...a companion blog to "Math-Frolic," specifically for interviews, book reviews, weekly-linkfests, and longer posts or commentary than usually found at the Math-Frolic site.

"Mathematics, rightly viewed, possesses not only truth, but supreme beauty – a beauty cold and austere, like that of sculpture, without appeal to any part of our weaker nature, without the gorgeous trappings of painting or music, yet sublimely pure, and capable of a stern perfection such as only the greatest art can show." ---Bertrand Russell (1907) Rob Gluck

"I have come to believe, though very reluctantly, that it [mathematics] consists of tautologies. I fear that, to a mind of sufficient intellectual power, the whole of mathematics would appear trivial, as trivial as the statement that a four-legged animal is an animal." ---Bertrand Russell (1957)

******************************************************************** Rob Gluck

Thursday, September 26, 2013

Gardner Sans Math

There's so much I want to say about Martin Gardner's new autobiography ("Undiluted Hocus-Pocus"); it will take much more application of pen to paper (or pixel to screen) to cover much of the ground, but a few broad-brush remarks today.

First, if you're a Gardner 'groupie' (and by that I mean someone who has enjoyed some of the full breadth of Gardner's prolific writings), of course, OF COURSE!!, read this book. It will be like having Martin over to sit in your living room in a big ol' lounge chair by the fireplace and casually pass along stories of his past to you. BUT (and this is where it gets tricky), if you ONLY know of Gardner through his recreational math writings, or if you're too young to even know those and only know him as a famous name, well, I'm less certain just how much joy this volume will bring. If you like biographies, you may still enjoy it, though it is not the rollicking tale some may want in a good biography. Gardner very largely led a 'life of the mind,' not a life of high, flashy adventure; almost a sedate life in many ways. And there is paltry little of mathematics in these pages (much more on philosophy, religion, literature), though he does relate stories about some of his most popular, well-known columns for Scientific American (his entire time spent with SA though, is but a fraction of the book). So if you're in search of mathematics or rousing life stories, you just might be disappointed. This is a quiet, mostly soft-spoken (even understated) chronicle from a man in his 90's looking back and re-telling scattered memories (no doubt because some people advised him there would be an audience for such a recounting). In his humility, he calls the volume at one point "this slovenly autobiography" and then later his "disheveled memoirs." His fans will love it; it's just harder for me to predict the reaction of those less admiring or knowledgeable of him in advance.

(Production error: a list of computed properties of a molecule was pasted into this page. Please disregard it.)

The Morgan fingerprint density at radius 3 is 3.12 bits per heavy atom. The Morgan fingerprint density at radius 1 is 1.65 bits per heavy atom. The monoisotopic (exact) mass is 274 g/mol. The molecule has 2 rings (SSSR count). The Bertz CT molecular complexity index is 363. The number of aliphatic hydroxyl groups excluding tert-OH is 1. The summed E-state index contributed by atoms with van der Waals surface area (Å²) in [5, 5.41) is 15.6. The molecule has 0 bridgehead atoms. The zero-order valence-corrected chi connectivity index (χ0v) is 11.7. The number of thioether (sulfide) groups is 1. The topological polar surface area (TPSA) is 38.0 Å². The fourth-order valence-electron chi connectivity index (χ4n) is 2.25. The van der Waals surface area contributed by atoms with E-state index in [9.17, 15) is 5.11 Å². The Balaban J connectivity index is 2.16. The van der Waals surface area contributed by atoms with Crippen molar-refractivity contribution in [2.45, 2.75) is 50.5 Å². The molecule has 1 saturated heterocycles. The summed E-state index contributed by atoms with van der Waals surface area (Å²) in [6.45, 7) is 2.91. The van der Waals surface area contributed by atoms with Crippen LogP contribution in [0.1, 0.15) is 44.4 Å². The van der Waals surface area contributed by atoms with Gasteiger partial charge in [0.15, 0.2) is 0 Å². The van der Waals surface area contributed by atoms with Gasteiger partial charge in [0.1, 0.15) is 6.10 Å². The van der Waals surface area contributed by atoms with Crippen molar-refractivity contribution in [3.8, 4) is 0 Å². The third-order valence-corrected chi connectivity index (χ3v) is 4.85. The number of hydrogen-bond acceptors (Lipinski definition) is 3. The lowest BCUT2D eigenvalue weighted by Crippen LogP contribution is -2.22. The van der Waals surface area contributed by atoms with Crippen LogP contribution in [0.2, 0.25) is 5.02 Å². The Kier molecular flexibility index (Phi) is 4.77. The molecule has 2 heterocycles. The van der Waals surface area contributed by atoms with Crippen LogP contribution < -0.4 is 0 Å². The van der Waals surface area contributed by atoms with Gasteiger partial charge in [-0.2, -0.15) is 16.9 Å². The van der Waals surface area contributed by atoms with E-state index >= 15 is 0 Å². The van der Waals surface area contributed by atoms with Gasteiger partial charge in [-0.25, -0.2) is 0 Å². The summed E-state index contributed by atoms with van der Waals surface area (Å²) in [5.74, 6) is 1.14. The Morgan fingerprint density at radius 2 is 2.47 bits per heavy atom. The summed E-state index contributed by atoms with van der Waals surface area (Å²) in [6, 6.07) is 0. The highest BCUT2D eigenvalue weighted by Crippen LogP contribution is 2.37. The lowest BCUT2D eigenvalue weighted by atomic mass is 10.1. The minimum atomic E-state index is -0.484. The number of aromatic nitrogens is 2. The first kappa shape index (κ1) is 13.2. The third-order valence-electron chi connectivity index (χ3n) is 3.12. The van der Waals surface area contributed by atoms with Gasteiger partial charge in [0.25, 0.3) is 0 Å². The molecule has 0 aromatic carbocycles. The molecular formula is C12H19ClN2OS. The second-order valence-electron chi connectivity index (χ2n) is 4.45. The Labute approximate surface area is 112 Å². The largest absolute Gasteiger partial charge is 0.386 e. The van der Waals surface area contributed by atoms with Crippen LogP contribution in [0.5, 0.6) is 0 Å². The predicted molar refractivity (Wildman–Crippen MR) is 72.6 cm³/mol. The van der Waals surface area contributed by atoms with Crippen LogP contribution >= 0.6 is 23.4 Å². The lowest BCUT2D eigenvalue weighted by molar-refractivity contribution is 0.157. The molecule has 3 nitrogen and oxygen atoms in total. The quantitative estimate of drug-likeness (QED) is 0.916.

The book reminds me just a tad of Michelle Feynman's compendium of her famous father's correspondences, "Perfectly Reasonable Deviations from the Beaten Track: The Letters of Richard P. Feynman," another volume that contained many mundane, innocuous elements, but also so many bits of pure lovable Richard Feynman -- probably not very meaningful or engaging for a non-Feynman fan, but a treasure-trove to relish for anyone who is one.  Gardner's volume also has a fair amount of run-of-the-mill material, but always peppered with his thoughtfulness, intellect, and humor (no knee-slapping guffaws here, just anecdotes that put a twinkle in your eyes and a curl at the corners of your lips).

This book also reminded me of all the things I disagreed with Gardner on, yet how much I enjoyed reading his viewpoint even when I bristled at it (and there was of course far more to agree with than disagree with; moreover, we both regard ourselves as "Mysterians"). Those are some of the things I might touch on in a broader, more detailed review later. And then too I always found his eclectic taste in literature almost bizarre, but that too just made him all-the-more interesting a character to me. This book pulls back the curtain and reveals a little more of the almost inexplicable, unpredictable wizard that was Martin Gardner. He was not merely a man of numbers, but a brilliant man of letters and thought. And 3+ years after his death this book arrives as truly a gift.
Thank you, thank you, to Princeton University Press for bringing it to us, and at a future point I'll say more about its contents.

ADDENDUM: my much longer, more detailed review of Gardner's book is now posted here:


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